Gould said it was unnecessary to determine whether a new trial was also called for on grounds of judicial bias, or to reassign the case to another district judge. He expressed confidence Wright will apply the correct standard on remand.
Judge Jacqueline Nguyen concurred in the opinion. Judge N. Randy Smith concurred separately, saying that while he agreed it was unnecessary to consider the claim of bias, Wright’s conduct in the case was “worrisome.”
Appel died in May 2010 in the Indian Ridge community. While some aspects of the struggle are the subject of conflicting testimony, Gould explained, there was evidence that a deputy came to the home, approached Appel, and determined that he was under some type of stress potentially requiring that he be taken into custody and held for psychiatric evaluation.
When Appel suddenly became combative, the officer called for assistance. There was testimony that it took four officers to subdue him, and that one of the officers placed his knee on Appel’s back—applying more than 100 pounds of pressure—restrain him while he was being handcuffed.
The deputy testified that he removed his knee when it appeared Appel was no longer moving. But that testimony is disputed and therefore should not have been credited for purposes of the motion for judgment, Gould said in a footnote.
The defense contended that Appel died of natural causes, as concluded by its expert, an emergency physician who said the attorney suffered a heart arrhythmia. The plaintiff countered with testimony of two pathologists, including the coroner who examined Appel’s body, who said he died as a result of excessive force.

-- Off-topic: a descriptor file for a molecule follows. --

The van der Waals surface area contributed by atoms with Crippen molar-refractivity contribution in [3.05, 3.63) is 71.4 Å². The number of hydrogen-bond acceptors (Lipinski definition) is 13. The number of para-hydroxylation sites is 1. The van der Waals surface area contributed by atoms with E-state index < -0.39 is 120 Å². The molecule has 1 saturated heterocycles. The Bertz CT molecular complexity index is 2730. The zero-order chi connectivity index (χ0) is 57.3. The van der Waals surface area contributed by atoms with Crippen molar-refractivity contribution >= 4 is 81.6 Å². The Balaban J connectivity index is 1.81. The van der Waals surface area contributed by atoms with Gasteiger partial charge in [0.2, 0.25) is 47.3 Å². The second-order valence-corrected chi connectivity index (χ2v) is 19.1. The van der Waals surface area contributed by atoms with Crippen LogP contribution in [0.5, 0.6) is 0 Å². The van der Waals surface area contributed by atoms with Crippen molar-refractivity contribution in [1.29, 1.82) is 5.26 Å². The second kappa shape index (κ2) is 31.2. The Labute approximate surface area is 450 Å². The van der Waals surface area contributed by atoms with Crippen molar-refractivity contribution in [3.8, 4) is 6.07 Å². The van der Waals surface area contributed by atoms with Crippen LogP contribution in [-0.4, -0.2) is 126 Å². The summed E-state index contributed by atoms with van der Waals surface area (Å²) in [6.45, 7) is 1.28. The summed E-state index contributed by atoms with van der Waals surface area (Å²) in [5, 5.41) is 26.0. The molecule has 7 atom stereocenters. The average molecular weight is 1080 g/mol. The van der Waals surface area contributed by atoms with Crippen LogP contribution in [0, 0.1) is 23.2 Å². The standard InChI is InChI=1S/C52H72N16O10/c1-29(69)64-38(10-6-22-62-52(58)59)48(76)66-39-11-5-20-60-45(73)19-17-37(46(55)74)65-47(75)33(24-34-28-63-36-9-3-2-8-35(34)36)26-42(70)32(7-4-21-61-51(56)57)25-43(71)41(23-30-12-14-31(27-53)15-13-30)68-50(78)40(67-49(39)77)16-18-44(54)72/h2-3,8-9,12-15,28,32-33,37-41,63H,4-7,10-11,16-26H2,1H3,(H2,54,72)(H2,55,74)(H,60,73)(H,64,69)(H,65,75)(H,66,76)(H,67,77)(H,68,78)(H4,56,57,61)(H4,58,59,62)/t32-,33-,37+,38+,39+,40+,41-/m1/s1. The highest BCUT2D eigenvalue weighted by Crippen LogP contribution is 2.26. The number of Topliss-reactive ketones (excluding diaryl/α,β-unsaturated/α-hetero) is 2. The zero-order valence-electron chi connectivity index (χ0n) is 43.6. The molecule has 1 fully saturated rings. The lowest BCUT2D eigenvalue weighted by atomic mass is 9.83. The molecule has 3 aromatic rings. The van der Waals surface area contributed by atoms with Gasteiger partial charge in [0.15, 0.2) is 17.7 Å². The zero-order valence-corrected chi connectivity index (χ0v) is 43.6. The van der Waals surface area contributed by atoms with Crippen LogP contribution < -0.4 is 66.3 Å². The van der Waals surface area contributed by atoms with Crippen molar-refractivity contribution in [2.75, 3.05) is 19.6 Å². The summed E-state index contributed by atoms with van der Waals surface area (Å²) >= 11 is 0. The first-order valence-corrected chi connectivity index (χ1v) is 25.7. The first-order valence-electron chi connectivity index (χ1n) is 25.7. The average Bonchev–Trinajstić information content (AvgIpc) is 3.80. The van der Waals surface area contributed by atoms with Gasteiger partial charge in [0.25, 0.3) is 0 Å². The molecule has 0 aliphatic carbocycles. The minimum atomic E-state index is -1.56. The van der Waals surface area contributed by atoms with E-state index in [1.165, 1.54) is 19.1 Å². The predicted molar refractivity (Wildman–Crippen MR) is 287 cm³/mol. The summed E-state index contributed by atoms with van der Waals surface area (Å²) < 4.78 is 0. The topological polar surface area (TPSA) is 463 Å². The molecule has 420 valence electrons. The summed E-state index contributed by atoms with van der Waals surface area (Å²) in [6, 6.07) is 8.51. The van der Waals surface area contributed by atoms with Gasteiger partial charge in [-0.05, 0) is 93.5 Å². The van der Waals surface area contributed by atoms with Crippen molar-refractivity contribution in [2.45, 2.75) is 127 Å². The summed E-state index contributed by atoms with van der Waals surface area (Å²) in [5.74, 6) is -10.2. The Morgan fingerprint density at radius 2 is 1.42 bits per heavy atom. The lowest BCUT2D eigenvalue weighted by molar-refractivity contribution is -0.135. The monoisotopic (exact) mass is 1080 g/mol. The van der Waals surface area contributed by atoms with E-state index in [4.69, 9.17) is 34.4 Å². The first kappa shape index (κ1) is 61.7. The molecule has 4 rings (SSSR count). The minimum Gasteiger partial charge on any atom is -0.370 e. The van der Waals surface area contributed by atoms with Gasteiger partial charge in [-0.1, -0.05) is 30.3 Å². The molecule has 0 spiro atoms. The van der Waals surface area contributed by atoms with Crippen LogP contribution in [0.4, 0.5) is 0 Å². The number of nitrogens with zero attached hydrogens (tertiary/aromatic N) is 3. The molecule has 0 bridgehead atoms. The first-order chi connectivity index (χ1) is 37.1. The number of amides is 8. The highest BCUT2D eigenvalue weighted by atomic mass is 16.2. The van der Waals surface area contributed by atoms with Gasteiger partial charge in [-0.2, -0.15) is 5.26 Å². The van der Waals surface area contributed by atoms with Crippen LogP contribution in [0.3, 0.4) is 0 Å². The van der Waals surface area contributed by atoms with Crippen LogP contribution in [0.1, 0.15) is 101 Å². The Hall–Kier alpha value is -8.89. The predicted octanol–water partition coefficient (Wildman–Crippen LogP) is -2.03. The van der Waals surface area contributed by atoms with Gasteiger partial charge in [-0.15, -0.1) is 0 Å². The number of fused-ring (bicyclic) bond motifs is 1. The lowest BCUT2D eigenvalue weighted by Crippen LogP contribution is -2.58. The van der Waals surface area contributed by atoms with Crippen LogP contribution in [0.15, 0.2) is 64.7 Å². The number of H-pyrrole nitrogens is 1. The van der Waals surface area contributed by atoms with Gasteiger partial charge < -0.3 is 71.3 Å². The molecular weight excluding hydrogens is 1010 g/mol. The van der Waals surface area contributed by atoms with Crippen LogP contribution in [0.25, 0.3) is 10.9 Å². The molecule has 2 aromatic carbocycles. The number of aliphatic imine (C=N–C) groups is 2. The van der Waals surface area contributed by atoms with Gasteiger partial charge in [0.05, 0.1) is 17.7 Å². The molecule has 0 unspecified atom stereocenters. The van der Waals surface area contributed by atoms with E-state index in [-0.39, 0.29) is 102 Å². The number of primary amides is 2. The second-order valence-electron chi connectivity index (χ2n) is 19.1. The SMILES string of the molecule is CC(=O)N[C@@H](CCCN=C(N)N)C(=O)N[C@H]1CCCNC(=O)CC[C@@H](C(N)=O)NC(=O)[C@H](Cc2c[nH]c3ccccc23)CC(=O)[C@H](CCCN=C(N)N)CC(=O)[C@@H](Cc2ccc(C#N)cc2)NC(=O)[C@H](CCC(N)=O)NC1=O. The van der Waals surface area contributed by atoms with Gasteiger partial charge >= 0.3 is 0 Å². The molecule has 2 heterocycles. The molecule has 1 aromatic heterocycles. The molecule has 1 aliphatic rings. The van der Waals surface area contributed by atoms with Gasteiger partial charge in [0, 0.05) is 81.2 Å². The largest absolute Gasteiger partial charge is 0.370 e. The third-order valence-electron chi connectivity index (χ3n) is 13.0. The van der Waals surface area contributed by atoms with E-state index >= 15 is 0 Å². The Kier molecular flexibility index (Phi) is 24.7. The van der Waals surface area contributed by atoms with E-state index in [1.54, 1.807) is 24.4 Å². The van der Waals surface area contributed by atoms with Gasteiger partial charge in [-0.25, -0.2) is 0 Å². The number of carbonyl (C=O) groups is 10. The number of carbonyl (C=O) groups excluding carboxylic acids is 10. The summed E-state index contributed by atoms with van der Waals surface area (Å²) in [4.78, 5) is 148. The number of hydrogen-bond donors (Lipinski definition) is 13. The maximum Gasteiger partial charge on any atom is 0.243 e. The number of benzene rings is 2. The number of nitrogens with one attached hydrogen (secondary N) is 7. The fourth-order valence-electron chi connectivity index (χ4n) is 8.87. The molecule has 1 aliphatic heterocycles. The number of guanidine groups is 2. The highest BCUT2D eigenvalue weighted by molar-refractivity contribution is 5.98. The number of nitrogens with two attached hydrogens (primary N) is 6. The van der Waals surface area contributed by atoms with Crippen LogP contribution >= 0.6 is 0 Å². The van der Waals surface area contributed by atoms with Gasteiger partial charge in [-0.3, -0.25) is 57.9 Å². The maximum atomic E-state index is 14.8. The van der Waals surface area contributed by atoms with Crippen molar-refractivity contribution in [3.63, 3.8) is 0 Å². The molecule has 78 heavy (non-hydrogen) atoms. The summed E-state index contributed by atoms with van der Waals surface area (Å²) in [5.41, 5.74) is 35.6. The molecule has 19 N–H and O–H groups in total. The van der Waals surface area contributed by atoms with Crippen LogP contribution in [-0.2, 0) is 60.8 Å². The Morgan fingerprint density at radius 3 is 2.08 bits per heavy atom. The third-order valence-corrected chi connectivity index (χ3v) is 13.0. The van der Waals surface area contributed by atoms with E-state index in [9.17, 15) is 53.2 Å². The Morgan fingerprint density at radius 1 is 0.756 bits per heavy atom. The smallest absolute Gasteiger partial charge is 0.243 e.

Wright, in granting the motion, questioned whether the coroner had “really gone to medical school” and said Appel’s high blood pressure readings could only be consistent with a finding of natural death. He also cited his own experiences as a street fighter in concluding that the deputies’ version of the struggle was the only credible one.
The judge overstepped his bounds, Gould said.
“The record suggests that the judge’s personal experience and not the testimony viewed in the light most favorable to Krechman led the court to conclude that ‘everything that the officers did…while attempting to get that other hand handcuffed was not excessive and was clearly warranted by the circumstances.’”
The case is Krechman v. County of Riverside, 12-55347.
The Court Report
LAPD Reserve Officer Not Employee Under FEHA—Court
Reprinted from the Metropolitan News-Enterprise, July 25, 2013
A volunteer reserve police officer is not an employee of the agency that he or she serves, within the meaning of the Fair Employment and Housing Act, even if covered by workers’ compensation as a matter of local policy, the Court of Appeal for this district ruled yesterday.
Div. Three affirmed the dismissal of Frank Estrada’s suit against the City of Los Angeles. Estrada was an LAPD reserve officer for 17 years before he was terminated, ostensibly for having “inappropriately” sold a prescription drug through his nutritional supplement company.
Estrada, whose business was raided by the Food and Drug Administration shortly before his termination, claimed the department used the drug accusation as a pretext, and that he was really let go because he had been injured on the job and was receiving workers’ compensation benefits.
As a reserve officer, Estrada received no salary, but was provided with a uniform, equipment, and an expense allowance. The city’s administrative code specifies that reserve officers receive those benefits but otherwise “serve gratuitously” and are not deemed to be, city employees, except for workers’ compensation purposes.